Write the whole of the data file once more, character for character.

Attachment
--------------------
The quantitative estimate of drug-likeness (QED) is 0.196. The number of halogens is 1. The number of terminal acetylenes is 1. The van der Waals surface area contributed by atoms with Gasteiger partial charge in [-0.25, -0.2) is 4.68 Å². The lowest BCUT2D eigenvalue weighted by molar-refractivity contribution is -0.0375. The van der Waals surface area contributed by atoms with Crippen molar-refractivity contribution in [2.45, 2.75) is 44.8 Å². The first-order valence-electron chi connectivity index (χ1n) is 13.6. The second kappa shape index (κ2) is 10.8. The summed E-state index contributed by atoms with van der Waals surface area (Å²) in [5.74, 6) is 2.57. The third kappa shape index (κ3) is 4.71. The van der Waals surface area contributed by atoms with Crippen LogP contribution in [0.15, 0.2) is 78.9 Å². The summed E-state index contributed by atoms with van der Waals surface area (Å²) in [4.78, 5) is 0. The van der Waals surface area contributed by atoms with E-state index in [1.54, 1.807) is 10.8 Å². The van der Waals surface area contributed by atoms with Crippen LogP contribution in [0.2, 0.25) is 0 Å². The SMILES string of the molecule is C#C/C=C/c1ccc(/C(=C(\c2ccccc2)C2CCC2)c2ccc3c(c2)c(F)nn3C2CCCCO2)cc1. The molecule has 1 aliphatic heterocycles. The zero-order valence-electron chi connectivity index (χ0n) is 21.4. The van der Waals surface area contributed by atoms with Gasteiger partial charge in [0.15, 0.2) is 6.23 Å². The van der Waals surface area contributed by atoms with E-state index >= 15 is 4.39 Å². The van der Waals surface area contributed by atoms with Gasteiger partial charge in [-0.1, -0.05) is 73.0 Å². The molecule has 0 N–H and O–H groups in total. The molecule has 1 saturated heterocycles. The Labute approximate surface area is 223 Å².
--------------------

The quantitative estimate of drug-likeness (QED) is 0.196. The number of halogens is 1. The number of terminal acetylenes is 1. The van der Waals surface area contributed by atoms with Gasteiger partial charge in [-0.25, -0.2) is 4.68 Å². The lowest BCUT2D eigenvalue weighted by molar-refractivity contribution is -0.0375. The van der Waals surface area contributed by atoms with Crippen molar-refractivity contribution in [2.45, 2.75) is 44.8 Å². The first-order valence-electron chi connectivity index (χ1n) is 13.6. The second kappa shape index (κ2) is 10.8. The summed E-state index contributed by atoms with van der Waals surface area (Å²) in [5.74, 6) is 2.57. The third kappa shape index (κ3) is 4.71. The van der Waals surface area contributed by atoms with Crippen LogP contribution in [0.15, 0.2) is 78.9 Å². The summed E-state index contributed by atoms with van der Waals surface area (Å²) in [4.78, 5) is 0. The van der Waals surface area contributed by atoms with E-state index in [1.54, 1.807) is 10.8 Å². The van der Waals surface area contributed by atoms with Crippen LogP contribution in [0.2, 0.25) is 0 Å². The SMILES string of the molecule is C#C/C=C/c1ccc(/C(=C(\c2ccccc2)C2CCC2)c2ccc3c(c2)c(F)nn3C2CCCCO2)cc1. The molecule has 1 aliphatic heterocycles. The zero-order valence-electron chi connectivity index (χ0n) is 21.4. The van der Waals surface area contributed by atoms with Gasteiger partial charge in [0.15, 0.2) is 6.23 Å². The van der Waals surface area contributed by atoms with E-state index >= 15 is 4.39 Å². The van der Waals surface area contributed by atoms with Gasteiger partial charge in [-0.1, -0.05) is 73.0 Å². The molecule has 0 N–H and O–H groups in total. The molecule has 1 saturated heterocycles. The Labute approximate surface area is 223 Å².